“For the next nine months I took lessons on Wednesday evenings and Saturday afternoons with some truly amazing teachers - Elias Toufexis and Nathaniel De Vaeux and Trish Allen - and the following year I moved back to London to pursue acting professionally. I went full time in late 2008 and I've been living my dream ever since! I really have to say that anything I've achieved has only been made possible due to the incredible support of those teachers as well as the trust and generosity of the very talented directors, including Ollie, and fellow actors with whom I've had the extraordinary good fortune to work so far.”

You have recently made a giallo-style thriller for Vince D'Amato (director of Vampires vs Zombies): what can you tell me about that?
“I can tell you that it will be a very different and very stylish! Vince is an incredibly talented film-maker; a thought-leader. His mind works in such creative ways and watching him work during the shoot, you could almost sense his overall vision confirming itself in his mind as he saw it through the lens. Reversed is such a unique and ambitious concept, it has the potential to really capture the imagination.

“I was lucky enough to shoot some of my scenes in Milan, Italy, and I won't spoil any surprises by saying exactly where we shot it, but suffice to say it was one of the most surreal and unusual locations I've ever worked in! I'm so intrigued to see what Vince comes up with. I believe he is some way through the first edit so it probably won't be too long before we see what he's got in store for us.“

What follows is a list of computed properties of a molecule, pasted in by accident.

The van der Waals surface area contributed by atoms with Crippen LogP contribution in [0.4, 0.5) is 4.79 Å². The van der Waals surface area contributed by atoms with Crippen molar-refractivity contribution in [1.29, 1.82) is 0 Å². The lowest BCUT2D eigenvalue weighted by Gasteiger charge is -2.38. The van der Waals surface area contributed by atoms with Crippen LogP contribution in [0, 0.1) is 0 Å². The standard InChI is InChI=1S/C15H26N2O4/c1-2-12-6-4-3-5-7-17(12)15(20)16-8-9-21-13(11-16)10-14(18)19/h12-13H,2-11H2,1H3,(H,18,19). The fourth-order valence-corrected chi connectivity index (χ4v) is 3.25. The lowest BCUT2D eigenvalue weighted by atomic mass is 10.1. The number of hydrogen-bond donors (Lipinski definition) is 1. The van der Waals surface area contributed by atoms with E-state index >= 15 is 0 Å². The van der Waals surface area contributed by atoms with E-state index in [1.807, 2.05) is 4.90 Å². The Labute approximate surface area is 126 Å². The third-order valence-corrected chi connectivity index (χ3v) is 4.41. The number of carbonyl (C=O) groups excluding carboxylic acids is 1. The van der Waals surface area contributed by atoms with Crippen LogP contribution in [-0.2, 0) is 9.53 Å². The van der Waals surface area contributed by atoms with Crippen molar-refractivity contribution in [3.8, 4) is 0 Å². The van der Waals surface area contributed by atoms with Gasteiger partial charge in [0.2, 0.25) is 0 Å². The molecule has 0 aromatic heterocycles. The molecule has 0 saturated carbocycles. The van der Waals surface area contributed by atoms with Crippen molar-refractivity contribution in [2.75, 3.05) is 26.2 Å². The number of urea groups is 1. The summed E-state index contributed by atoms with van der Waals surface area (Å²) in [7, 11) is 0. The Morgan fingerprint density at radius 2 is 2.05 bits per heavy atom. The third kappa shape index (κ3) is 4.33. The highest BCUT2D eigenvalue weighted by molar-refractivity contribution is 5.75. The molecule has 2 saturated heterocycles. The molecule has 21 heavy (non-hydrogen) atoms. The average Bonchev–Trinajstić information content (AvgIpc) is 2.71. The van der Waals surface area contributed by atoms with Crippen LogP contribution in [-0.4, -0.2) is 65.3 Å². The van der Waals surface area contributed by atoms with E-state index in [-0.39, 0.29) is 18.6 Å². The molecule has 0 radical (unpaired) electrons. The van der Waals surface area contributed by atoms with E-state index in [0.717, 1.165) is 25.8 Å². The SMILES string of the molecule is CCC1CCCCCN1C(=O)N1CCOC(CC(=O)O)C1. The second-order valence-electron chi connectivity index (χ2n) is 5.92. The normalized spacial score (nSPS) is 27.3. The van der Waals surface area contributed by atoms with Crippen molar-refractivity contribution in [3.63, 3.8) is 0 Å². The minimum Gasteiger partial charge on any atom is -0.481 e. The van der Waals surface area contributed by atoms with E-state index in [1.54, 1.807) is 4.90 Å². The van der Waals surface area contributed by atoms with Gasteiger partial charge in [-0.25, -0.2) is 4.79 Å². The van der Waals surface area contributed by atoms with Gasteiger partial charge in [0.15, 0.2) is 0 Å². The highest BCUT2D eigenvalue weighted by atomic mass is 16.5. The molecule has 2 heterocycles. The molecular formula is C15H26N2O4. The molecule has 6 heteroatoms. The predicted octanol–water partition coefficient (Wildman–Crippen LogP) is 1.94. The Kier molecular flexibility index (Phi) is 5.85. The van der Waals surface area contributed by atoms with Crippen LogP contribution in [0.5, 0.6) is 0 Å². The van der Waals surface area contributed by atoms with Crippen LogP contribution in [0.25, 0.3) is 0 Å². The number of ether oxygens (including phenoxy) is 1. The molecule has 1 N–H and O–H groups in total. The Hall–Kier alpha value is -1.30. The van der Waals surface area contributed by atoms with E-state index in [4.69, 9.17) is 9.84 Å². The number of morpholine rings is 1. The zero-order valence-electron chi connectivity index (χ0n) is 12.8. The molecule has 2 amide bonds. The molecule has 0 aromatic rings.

And what can we expect from Vamlet, the Undead Prince of Denmark?
“Hopefully a really good laugh! Vamlet is another creation from the brilliant mind of Terry Miles (writer and director) who I've had the great good fortune to work with several times now. Vamlet is the sequel to When Life Was Good which was selected for the Toronto International Film Festival in 2008. That was a comedy and a drama in equal measure. Vamlet takes the same characters, as well as a few new ones, and is an outright comedy.

“Terry has a wonderful sense of humour and he wrote some real comedy gems for this one. He's also one of those daring directors who allows his cast to improvise to a great extent, so while Terry provided the structure and a defined end-point that had to be reached in each individual scene, a lot of the dialogue is made up on the spot and that meant he often got something unexpectedly funnier out of us. It also makes for more organic, potentially funnier reactions from other people in the scene. Terry seems to know instinctively what will translate to 'funny' on screen.

“Some of the stuff we shot for Vamlet was so difficult to get through without laughing, but Terry almost insists upon that because he knows, within certain parameters, if it's painful for us to film it without laughing, that often translates to the audience in the cinema laughing as well. The cast of Vamlet includes some really wonderful and very funny actors who I'm totally in awe of - Casey Manderson, Kristine Cofsky, Priscilla Faia and Rob Carpenter to name a few. It's always such a pleasure and an honour to work with actors like that. They're so good at what they do that it makes your job a thousand times easier and can only ever make you look good too, so lucky me!”

Interview originally posted 20th May 2012